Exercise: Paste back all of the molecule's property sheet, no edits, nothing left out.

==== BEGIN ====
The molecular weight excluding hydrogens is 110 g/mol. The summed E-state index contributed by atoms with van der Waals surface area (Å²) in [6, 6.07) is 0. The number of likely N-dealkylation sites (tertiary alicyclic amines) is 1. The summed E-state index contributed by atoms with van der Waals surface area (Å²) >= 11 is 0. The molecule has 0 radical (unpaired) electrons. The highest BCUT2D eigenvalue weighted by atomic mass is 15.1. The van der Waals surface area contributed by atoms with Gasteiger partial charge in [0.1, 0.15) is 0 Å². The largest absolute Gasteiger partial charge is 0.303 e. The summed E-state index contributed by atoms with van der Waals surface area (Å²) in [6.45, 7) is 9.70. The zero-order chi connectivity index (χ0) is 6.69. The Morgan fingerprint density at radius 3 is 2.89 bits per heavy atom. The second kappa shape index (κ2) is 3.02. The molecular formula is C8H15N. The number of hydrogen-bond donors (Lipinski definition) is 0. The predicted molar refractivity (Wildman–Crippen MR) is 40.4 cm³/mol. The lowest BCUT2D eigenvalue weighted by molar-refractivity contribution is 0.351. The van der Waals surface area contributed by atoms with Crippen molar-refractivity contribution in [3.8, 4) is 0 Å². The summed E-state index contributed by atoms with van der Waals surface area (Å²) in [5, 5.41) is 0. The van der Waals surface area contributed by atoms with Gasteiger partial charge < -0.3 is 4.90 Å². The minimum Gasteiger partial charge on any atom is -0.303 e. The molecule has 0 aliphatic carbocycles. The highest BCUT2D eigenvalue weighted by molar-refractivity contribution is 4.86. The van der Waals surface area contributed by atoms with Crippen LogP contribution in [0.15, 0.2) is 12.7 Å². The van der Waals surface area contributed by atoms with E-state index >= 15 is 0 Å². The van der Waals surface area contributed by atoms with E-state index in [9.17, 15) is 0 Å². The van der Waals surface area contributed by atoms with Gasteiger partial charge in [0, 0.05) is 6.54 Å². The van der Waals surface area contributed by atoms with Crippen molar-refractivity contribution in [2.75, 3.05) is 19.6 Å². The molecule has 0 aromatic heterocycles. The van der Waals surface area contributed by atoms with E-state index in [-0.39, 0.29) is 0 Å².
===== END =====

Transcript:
The molecular weight excluding hydrogens is 110 g/mol. The summed E-state index contributed by atoms with van der Waals surface area (Å²) in [6, 6.07) is 0. The number of likely N-dealkylation sites (tertiary alicyclic amines) is 1. The summed E-state index contributed by atoms with van der Waals surface area (Å²) >= 11 is 0. The molecule has 0 radical (unpaired) electrons. The highest BCUT2D eigenvalue weighted by atomic mass is 15.1. The van der Waals surface area contributed by atoms with Gasteiger partial charge in [0.1, 0.15) is 0 Å². The largest absolute Gasteiger partial charge is 0.303 e. The summed E-state index contributed by atoms with van der Waals surface area (Å²) in [6.45, 7) is 9.70. The zero-order chi connectivity index (χ0) is 6.69. The Morgan fingerprint density at radius 3 is 2.89 bits per heavy atom. The second kappa shape index (κ2) is 3.02. The molecular formula is C8H15N. The number of hydrogen-bond donors (Lipinski definition) is 0. The predicted molar refractivity (Wildman–Crippen MR) is 40.4 cm³/mol. The lowest BCUT2D eigenvalue weighted by molar-refractivity contribution is 0.351. The van der Waals surface area contributed by atoms with Crippen molar-refractivity contribution in [3.8, 4) is 0 Å². The summed E-state index contributed by atoms with van der Waals surface area (Å²) in [5, 5.41) is 0. The van der Waals surface area contributed by atoms with Gasteiger partial charge < -0.3 is 4.90 Å². The minimum Gasteiger partial charge on any atom is -0.303 e. The molecule has 0 aliphatic carbocycles. The highest BCUT2D eigenvalue weighted by molar-refractivity contribution is 4.86. The van der Waals surface area contributed by atoms with Crippen LogP contribution in [0.15, 0.2) is 12.7 Å². The van der Waals surface area contributed by atoms with E-state index >= 15 is 0 Å². The van der Waals surface area contributed by atoms with E-state index in [9.17, 15) is 0 Å². The van der Waals surface area contributed by atoms with Gasteiger partial charge in [0, 0.05) is 6.54 Å². The van der Waals surface area contributed by atoms with Crippen molar-refractivity contribution in [2.75, 3.05) is 19.6 Å². The molecule has 0 aromatic heterocycles. The van der Waals surface area contributed by atoms with E-state index in [-0.39, 0.29) is 0 Å².